Millions of students all over the world use the Wolfram Language as a reliable and powerful tool for doing computations in calculus. During this talk, I will give an overview of recent initiatives to build on these computational capabilities and transition the Wolfram Language to a system for learning the fundamental concepts, theorems and applications of calculus. These initiatives include a successful program for solving all the exercises in a popular calculus textbook using the Wolfram Language,  fully refreshed documentation pages with textbook-style examples for single and multivariable calculus,  large benchmark comparisons  for limits, integrals and other basic calculus operations, and free online courses along with cohort-based study groups for calculus and related areas of the undergraduate curriculum. The overall goal of this program is to apply the Wolfram Language for making calculus education accessible and enjoyable for students everywhere.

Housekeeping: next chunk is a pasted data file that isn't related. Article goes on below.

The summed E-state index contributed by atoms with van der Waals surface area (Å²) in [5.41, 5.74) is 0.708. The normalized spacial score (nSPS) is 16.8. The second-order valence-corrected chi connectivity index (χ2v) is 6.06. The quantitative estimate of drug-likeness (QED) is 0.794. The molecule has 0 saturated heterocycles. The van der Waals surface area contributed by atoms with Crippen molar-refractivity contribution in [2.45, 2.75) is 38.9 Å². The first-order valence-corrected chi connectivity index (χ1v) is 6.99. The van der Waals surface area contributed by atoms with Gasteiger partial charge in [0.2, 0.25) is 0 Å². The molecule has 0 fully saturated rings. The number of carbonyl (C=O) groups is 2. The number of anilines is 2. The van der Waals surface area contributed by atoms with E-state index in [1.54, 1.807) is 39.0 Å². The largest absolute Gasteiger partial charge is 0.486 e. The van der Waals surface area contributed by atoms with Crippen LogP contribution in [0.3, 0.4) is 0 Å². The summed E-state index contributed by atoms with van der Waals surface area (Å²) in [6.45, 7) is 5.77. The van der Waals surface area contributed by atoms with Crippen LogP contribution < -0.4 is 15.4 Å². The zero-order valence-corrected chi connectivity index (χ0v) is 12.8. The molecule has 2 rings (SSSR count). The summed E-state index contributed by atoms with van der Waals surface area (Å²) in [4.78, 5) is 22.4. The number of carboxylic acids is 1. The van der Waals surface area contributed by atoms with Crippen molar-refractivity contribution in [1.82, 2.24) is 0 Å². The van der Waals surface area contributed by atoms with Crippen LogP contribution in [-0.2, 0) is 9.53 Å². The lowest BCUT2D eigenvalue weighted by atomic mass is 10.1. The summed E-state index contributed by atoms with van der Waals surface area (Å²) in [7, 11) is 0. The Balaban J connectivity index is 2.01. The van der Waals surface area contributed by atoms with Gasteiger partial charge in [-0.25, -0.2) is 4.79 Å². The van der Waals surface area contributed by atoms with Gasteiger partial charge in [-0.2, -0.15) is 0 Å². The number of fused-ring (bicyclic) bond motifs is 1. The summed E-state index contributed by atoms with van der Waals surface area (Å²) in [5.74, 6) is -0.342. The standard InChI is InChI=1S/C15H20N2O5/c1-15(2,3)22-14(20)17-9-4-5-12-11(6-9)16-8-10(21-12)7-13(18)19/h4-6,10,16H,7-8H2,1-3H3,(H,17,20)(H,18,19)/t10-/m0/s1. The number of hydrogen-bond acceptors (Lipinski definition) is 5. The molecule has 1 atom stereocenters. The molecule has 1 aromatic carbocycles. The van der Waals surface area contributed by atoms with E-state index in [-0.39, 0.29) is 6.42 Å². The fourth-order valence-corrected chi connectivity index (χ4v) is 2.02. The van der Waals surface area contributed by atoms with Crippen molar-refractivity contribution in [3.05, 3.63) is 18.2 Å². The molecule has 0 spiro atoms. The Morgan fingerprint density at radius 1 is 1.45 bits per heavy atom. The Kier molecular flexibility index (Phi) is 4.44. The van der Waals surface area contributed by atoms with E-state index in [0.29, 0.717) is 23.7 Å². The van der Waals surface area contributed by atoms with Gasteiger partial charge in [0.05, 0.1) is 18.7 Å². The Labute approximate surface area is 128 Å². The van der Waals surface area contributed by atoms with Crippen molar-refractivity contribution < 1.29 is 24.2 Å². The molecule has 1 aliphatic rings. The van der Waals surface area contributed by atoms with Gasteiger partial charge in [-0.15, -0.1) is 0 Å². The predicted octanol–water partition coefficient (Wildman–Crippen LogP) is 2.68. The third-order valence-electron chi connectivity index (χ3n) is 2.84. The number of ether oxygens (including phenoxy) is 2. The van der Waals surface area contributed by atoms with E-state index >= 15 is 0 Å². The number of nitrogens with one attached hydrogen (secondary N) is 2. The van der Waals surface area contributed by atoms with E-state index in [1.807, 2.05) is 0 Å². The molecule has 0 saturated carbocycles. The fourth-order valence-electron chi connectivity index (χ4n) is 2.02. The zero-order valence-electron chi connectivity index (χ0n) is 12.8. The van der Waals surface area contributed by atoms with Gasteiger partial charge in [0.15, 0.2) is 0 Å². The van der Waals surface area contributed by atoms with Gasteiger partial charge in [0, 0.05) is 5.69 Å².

Sign up not necessary, but please send an email to ccarter at if you would like to be apprised of class announcements and materials.

Zoom link:

Activity Leaders:
W Craig Carter, Professor of Materials Science
Devendra Kapadia, Wolfram Research

Jan/03 Mon 11:30AM–01:30PM
Jan/04 Tue 11:30AM–01:30PM
Jan/05 Wed 11:30AM–01:30PM
Jan/06 Thu 11:30AM–01:30PM
Jan/07 Fri 11:30AM–01:30PM
Jan/10 Mon 11:30AM–01:30PM
Jan/11 Tue 11:30AM–01:30PM
Jan/12 Wed 11:30AM–01:30PM
Jan/13 Thu 11:30AM–01:30PM
Jan/14 Fri 11:30AM–01:30PM
Jan/18 Tue 11:30AM–01:30PM
Jan/19 Wed 11:30AM–01:30PM
Jan/20 Thu 11:30AM–01:30PM
Jan/21 Fri 11:30AM–01:30PM